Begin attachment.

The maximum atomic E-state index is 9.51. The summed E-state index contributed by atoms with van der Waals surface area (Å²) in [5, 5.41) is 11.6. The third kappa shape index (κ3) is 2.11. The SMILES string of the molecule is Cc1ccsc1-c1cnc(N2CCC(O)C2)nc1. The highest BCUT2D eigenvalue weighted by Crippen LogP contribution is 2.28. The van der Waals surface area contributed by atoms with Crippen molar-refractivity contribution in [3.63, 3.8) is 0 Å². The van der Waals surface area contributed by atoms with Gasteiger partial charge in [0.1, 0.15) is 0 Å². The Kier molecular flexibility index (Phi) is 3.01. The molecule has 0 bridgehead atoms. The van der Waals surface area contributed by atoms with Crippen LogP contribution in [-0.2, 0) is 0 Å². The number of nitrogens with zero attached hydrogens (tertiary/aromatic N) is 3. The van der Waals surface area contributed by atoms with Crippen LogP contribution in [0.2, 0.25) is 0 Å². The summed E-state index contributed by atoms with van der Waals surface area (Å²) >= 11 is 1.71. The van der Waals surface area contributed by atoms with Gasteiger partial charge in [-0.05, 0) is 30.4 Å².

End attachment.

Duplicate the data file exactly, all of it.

The maximum atomic E-state index is 9.51. The summed E-state index contributed by atoms with van der Waals surface area (Å²) in [5, 5.41) is 11.6. The third kappa shape index (κ3) is 2.11. The SMILES string of the molecule is Cc1ccsc1-c1cnc(N2CCC(O)C2)nc1. The highest BCUT2D eigenvalue weighted by Crippen LogP contribution is 2.28. The van der Waals surface area contributed by atoms with Crippen molar-refractivity contribution in [3.63, 3.8) is 0 Å². The van der Waals surface area contributed by atoms with Gasteiger partial charge in [0.1, 0.15) is 0 Å². The Kier molecular flexibility index (Phi) is 3.01. The molecule has 0 bridgehead atoms. The van der Waals surface area contributed by atoms with Crippen LogP contribution in [-0.2, 0) is 0 Å². The number of nitrogens with zero attached hydrogens (tertiary/aromatic N) is 3. The van der Waals surface area contributed by atoms with Crippen LogP contribution in [0.2, 0.25) is 0 Å². The summed E-state index contributed by atoms with van der Waals surface area (Å²) >= 11 is 1.71. The van der Waals surface area contributed by atoms with Gasteiger partial charge in [-0.05, 0) is 30.4 Å².